Hide and Seek Review
Hide & Seek opens with a brief introduction, where we meet David Callaway (DeNiro), his daughter Emily (Fanning) and his wife (Amy Irving) who commits suicide. After said tragedy, David decides to move home, not only due to this event, but also because Emily is distraught having seen her mother dead in the bathtub (this isn't a spoiler, this is 5 minutes in). Soon, Emily has an imaginary friend called Charlie, who seems to trigger Emily into a very unusual behaviour pattern. Spooky and disturbing events begin to manifest themselves, all the while Emily is blaming Charlie for these events, but how can an imaginary friend be responsible for this. Soon David begins to find out what's going on but will he keep his sanity?Critically savaged and quite rightly so, this is a truly bad movie which, if you've seen it, makes you wonder why DeNiro picked this after the debacle that was “Godsend”. Where to start with the positives is not going to be an easy task, but the only one I can honestly think of is that it's only 97 minutes long when it could have been much longer. Dakota Fanning is reasonable in this but far from her usual standards, DeNiro is on autopilot, not really showing any side of his former glories here, but simply looking for the pay day. In fact, the only decent cast member is Famke Janssen, whom plays the part convincingly, although in fairness, she's only in the movie for around 10 minutes in total, but at least she comes out of this travesty reasonably unscathed. The plot is in need of an injection of, well, a plot. It tries so hard to be creepy, atmospheric and jumpy, but neither the story, the actors nor the stingers work here. We have to believe in the tale of a girl and her scary imaginary friend, which is fine insofar as we've seen all kinds of ghost stories, from Poltergeist to The Sixth Sense, we can buy into that mythology but it just doesn't feel right here, especially when the first spooky things to happen is a window is open, when DeNiro's character couldn't open it. On the scare-o-meter, that rates somewhere around a zero. It gets spookier too, with a dead cat in the bath, oh yes you can truly feel terrified here. You'd also be hard pressed to not guess the “twist” at the end, indeed not only are the revelations sign posted, the red herrings yell “Red” at the top of their proverbial lungs, but there are four alternative endings here, all available via seamless branching. Not only couldn't they write a decent, coherent, scary movie, they couldn't work out how to end the bloody thing either. So, now we have a scary story that isn't scary and crawls along at a snails pace, which either the writer couldn't fathom out how to end it or test audiences obviously didn't enjoy the ending (well, the endings we'll discuss later). If there's not a warning light on somewhere, there really should be by now.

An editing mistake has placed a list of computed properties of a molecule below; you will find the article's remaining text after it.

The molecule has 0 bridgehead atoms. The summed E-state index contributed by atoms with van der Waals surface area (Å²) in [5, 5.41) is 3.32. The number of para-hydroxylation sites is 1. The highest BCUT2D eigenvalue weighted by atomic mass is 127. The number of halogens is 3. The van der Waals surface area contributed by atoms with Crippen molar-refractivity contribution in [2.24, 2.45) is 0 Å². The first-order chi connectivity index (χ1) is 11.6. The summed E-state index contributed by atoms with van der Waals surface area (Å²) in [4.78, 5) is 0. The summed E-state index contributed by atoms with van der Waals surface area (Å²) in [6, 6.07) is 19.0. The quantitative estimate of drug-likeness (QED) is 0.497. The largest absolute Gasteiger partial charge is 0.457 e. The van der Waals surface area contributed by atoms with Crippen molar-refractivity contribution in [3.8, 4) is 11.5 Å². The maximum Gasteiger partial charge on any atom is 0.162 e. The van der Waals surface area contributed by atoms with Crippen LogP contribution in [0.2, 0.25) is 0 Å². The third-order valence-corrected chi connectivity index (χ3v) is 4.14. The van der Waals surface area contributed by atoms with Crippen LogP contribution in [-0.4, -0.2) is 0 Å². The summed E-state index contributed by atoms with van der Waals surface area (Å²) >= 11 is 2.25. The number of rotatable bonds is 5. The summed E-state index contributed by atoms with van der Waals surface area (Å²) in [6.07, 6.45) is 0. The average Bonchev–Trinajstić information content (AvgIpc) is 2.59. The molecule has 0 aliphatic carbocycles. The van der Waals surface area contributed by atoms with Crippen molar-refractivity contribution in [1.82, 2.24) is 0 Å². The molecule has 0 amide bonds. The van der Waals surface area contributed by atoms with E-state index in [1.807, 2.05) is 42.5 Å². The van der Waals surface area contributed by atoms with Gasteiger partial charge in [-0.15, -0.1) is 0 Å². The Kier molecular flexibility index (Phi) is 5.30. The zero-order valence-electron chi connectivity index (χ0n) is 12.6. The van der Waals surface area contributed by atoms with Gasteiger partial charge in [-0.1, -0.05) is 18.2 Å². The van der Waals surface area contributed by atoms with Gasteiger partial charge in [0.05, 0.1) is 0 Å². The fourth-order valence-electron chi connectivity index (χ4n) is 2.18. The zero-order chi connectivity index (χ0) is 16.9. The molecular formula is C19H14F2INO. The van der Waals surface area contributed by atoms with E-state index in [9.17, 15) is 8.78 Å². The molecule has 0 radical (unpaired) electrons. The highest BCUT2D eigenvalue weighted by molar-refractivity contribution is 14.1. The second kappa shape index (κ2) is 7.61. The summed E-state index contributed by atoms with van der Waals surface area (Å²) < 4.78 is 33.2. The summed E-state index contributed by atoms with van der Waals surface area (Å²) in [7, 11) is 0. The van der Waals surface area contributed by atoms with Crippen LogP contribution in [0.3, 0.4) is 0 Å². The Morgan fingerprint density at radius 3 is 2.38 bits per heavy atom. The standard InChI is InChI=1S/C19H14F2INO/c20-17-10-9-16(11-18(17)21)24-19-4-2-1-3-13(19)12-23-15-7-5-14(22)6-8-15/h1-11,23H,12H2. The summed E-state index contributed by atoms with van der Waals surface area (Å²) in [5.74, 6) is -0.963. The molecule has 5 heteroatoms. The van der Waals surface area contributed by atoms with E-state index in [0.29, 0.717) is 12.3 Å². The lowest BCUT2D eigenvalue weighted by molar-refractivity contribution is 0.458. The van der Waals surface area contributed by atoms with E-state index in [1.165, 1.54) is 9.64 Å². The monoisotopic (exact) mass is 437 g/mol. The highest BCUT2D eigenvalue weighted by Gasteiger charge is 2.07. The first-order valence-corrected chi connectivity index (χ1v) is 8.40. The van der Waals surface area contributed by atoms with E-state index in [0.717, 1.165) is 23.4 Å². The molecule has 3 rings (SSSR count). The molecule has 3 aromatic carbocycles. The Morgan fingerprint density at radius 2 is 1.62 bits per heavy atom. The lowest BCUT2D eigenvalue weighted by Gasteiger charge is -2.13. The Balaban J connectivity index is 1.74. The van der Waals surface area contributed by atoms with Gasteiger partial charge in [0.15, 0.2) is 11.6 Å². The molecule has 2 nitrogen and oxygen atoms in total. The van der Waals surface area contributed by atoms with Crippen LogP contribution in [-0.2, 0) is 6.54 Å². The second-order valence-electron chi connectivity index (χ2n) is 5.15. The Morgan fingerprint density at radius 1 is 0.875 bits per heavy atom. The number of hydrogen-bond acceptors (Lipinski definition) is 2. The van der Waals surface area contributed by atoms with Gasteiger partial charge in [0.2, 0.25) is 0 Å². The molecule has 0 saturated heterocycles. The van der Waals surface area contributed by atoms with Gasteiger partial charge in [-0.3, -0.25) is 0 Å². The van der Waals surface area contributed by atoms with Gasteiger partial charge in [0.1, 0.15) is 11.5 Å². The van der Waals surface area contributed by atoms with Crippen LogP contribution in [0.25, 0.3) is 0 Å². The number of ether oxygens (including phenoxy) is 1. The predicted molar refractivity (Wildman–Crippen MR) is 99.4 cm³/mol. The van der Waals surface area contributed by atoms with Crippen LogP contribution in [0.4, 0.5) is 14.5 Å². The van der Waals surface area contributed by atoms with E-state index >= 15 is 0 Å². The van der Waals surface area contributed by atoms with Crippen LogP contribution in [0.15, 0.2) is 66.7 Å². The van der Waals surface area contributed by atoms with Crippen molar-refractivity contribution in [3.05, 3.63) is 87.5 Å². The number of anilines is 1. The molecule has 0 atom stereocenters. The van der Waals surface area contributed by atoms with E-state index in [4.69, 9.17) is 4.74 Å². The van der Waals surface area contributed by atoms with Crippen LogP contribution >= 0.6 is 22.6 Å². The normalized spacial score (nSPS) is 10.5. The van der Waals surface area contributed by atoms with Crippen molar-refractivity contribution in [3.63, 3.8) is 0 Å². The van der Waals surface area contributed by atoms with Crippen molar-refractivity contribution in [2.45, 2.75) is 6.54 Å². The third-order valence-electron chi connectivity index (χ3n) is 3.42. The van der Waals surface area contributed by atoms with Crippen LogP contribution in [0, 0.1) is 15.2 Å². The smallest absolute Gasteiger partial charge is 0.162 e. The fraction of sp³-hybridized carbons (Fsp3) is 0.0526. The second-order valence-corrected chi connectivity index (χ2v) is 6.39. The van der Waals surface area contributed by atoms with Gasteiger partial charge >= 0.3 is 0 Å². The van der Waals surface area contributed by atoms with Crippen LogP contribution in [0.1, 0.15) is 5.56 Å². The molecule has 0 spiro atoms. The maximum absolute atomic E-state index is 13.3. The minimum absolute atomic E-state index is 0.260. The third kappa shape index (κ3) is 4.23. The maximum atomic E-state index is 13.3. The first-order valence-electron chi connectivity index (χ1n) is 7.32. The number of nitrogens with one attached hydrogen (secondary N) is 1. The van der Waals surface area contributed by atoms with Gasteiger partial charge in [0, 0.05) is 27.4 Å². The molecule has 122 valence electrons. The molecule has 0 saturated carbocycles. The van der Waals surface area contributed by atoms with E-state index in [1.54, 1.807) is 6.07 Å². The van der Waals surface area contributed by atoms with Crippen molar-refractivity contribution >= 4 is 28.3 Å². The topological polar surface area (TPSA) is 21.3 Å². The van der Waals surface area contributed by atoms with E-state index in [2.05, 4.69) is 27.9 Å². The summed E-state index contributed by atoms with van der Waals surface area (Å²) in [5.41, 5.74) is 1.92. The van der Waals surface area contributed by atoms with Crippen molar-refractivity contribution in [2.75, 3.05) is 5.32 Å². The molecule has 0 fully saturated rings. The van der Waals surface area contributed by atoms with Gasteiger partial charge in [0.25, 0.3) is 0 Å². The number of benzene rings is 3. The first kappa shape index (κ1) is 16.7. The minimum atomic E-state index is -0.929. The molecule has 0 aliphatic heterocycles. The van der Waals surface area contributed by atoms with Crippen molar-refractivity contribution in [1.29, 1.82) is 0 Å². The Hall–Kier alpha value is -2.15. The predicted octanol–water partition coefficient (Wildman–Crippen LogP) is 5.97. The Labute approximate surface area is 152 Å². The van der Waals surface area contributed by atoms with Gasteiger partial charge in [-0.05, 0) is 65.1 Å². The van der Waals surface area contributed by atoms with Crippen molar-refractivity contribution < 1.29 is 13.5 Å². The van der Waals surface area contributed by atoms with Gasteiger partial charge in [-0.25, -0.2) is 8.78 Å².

Usually people say that the final product is greater than the sum of its parts, well when you have such abysmal parts (poor acting, story and a woeful ending), then it really isn't a surprise then that, as initially stated, this was savaged critically. DeNiro should learn to pick better roles, or at least steer clear of anything that's supposed to be scary, because his taste is clearly questionable. I will admit that from the cinema trailer, I thought that this could actually be better than Godsend, DeNiro's last attempt at horror, which in theory wouldn't take much, but this doesn't so much as lower the bar, more completely buries it.